Susan Clews , Acas Chief Executive
Acas Chief Executive Susan Clews has worked in Acas frontline operations and as Director of Strategy and Chief Operations Officer.
As Sir Brendan Barber made clear in his recent discussion paper about building better working conditions based on compassion, many predictions for the future of work present a very bleak picture indeed. And for an increasing number of people, this future has arrived with many organisations announcing large-scale redundancies.
While the focus for some will be on the here and now, it's important to take a long-term approach when planning redundancies. I have been listening to the insights and experiences reported by some of the senior advisers in Acas as recounted in the recent Acas podcast on redundancy.
My colleague Faye Law, a senior adviser based in London, rightly advises that employers should ask themselves: "what do I want this organisation to be like after this process has finished?" Leaders need to consider the needs of the business and future structures, but they also need to consider the welfare of their staff, those leaving and those remaining.
It's not surprising that handling redundancies has been such a hot topic on our national helpline (with an increase of 160% over the past 2 months compared to the same period in 2019).
Although many employers, HR managers and unions will be familiar with both the law and good practice, the current environment throws up some unique challenges.
It's all happening so fast
Another colleague, Maggie Steven, a senior adviser based in the Midlands, warns of companies and employees who have been caught out by the speed of change brought about by the health crisis. For example, an employer may initially be planning to make 15 employees redundant, but new circumstances could mean that the number increases steadily. In such cases, there is a danger that they may fail to comply with employment law on collective redundancy procedures, which apply when employers are planning to make 20 or more staff redundant within 90 days.
As well as getting things wrong in haste, consideration of the best protocols can be overlooked. One company distributed leaflets suggesting that staff might be stressed by what was going to happen that day, before staff even knew about any pending redundancies. But there have also been some examples of good practice. Faye worked with a company who not only gave their employee representatives training on redundancy law, but also gave representatives and managers training on the benefits of joint working.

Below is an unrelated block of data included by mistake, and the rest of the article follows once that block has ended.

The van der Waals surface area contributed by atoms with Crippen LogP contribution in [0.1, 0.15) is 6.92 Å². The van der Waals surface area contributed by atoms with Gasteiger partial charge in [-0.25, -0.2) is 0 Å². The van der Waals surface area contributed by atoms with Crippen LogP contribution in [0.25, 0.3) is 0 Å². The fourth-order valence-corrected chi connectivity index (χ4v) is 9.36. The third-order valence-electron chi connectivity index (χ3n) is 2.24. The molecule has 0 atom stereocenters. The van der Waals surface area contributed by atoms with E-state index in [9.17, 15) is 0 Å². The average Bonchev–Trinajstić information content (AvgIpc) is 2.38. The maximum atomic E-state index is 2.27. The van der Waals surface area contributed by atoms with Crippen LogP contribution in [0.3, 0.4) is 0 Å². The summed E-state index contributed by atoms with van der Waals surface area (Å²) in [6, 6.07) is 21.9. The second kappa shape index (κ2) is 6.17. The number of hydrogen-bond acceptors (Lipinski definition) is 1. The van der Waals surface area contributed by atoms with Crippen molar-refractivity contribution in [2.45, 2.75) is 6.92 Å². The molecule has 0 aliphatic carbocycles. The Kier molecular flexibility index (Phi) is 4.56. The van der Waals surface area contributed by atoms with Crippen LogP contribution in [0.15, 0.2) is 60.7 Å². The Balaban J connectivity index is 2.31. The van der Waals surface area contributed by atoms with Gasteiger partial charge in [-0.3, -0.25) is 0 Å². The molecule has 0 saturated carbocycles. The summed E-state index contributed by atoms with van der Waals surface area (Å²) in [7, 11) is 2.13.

Reaching appropriate compromises is possible
During the last economic recession, I recall coming across many cases of unions and employers working together to limit the damage done to businesses and livelihoods. There are justifiable concerns that these compromises should not be used to drive down terms and conditions but, if agreements are reached through genuine consultation, they can have their merits. For example, agreeing to a temporary reduction in working hours, as happened in one recent organisation Acas was involved with, may mean the difference between keeping or losing jobs. But employers need to manage employee expectations going forward, as there may be differing perceptions about what 'temporary' means. As ever, transparency is paramount.
Imagining the future can be tough
Redundancies are made up of those who leave, those who tell them to leave and those who are left behind. The ongoing success of a business is based upon all groups being treated fairly and with dignity and respect. As Maggie pointed out, employers need to remember that the people they are making redundant today may be "the same people they want to re-employ in 6 months' time". If possible, and this can be a difficult ask, employers should try and maintain a good relationship.
It can be a daunting process. I would advise employers to focus on both the small details, and the big picture.
The small details
It may seem insignificant, but if you are consulting with staff remotely do they have good broadband access to support the conversation? And think in advance how to handle those difficult conversations about possible redundancies – you can't offer to make someone a cup of tea if they become upset.
The big picture
Every organisation needs to think of change as an ongoing process. There’s no end point. And it seems certain we will be living with the consequences of the pandemic for some time to come. Think about the culture you have and the one you aspire to. And think about the skills you have and the ones you will need in the future. Workforce planning is integral to redundancy planning.
For more great tips on handling redundancies: